Lentis/Religious Opposition to Vaccination
Religion has influenced vaccination since its creation. Social issues have caused religious opposition to vaccinations but very few religions altogether oppose vaccination. Most advocate vaccination and only deviate when something contradicts their values. Political tension can affect religious practices and caused the middle eastern polio outbreak in the early 2000s. Pharmaceutical companies influence public perception and have created religious opposition by developing new vaccines. Both social and religious ideas are important because they are often intertwined or indistinguishable.
History of vaccinationEdit
The first inoculations thought to occur were in ancient China around 1000 CE to prevent smallpox. Smallpox scabs were crushed into a powder and blown up the patient's nose. Variolation was risky and was the only option until the late 1700s. Edward Jenner, known as the "Father of Immunology", is most famous for inventing the first smallpox vaccine. In 1796, Jenner found a dairymaid infected with cowpox and collected pus from her lesions. He used it to inoculate an 8-year-old boy that he exposed to smallpox two months after. The boy developed no fever, rash, or any signs of smallpox. People were scared to try Jenner's vaccine, but support from local ministers and government helped change public perception to make vaccination common practice.
Rowland Hill, an English preacher and friend of Jenner, was an early advocate of vaccination and is best known for vaccinating his congregations. He "eagerly embraced this new means of conferring a benefit on his fellow creatures" and helped change the public perception of vaccinations. Rowland was praised by many and his efforts with Jenner were the first steps in global eradication of smallpox.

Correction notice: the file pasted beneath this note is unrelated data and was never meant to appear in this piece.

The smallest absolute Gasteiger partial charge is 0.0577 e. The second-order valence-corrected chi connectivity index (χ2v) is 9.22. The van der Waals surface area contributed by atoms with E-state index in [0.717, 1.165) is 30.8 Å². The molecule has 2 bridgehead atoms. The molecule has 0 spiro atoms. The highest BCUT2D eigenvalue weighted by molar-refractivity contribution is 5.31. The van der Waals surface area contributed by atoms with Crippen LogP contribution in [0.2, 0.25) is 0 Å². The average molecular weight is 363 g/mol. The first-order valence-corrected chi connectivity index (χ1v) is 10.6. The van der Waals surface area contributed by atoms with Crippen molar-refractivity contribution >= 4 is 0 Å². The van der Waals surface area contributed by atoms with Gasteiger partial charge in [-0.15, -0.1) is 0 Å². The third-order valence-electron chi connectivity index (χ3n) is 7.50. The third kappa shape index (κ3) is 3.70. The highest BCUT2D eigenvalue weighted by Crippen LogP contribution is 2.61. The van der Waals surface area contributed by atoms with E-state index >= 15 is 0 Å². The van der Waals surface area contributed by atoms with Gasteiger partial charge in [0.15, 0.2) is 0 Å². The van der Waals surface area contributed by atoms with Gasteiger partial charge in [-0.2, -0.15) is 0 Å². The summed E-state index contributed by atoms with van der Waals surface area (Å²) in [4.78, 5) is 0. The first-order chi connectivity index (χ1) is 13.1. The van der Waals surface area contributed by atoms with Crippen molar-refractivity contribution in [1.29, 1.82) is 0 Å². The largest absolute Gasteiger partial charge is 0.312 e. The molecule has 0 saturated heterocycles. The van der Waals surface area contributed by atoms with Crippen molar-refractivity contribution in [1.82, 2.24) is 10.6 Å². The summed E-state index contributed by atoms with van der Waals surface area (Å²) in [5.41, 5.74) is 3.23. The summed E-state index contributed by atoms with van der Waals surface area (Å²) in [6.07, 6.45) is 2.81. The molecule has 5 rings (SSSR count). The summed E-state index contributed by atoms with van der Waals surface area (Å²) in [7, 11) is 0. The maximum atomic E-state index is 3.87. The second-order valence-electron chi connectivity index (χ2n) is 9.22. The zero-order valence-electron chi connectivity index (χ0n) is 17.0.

The Catholic Church has generally supported vaccination and believes that immunization is an important and morally responsible action. Jenner's vaccine was accepted by the Church and many congregations vaccinated together. Vaccination support continued for years until pharmaceutical companies began using cells from aborted fetuses to develop new vaccines.
Stem Cell Based VaccinesEdit
The embryonic origins of certain vaccines for rubella and chickenpox pose an issue for the Catholic Church. The Church believes abortion is a great evil against innocent lives; therefore, vaccinations can not be justified to be in public use.Thomas Aquinas's Doctrine of Double Effect states that a bad action is justifiable if a beneficial result occurs that significantly outweighs the bad. The Church used this religious doctrine to morally absolve those who vaccinate. Until new technology is developed, the Church believes you are morally free to use these vaccines because their tremendous help to public health outweighs concerns about their embryonic origin.
Ultra Orthodox JewsEdit
In 2013, a measles outbreak in a private Jewish school in Brooklyn gained national attention as it was the largest since 1996. Investigators deduced the outbreak was due to some conservative orthodox Jewish families not inoculating their children at a young age. Their reasons mainly resided in skepticism towards the viability of the vaccinations. As a substitute to inoculation, these families have been observed to use chiropractic practices and vitamins to stay healthy. Some experts argue that the skepticism stems not only from the notorious link of autism to vaccinations but also a deep seeded fear of the state and centuries' worth of marginalization to Jews . Jewish funded anti-vaccination propaganda varies from magazines such as P.E.A.C.H to small local organizations passing flyers and holding panels to educate their neighborhoods of the dangers of inoculation.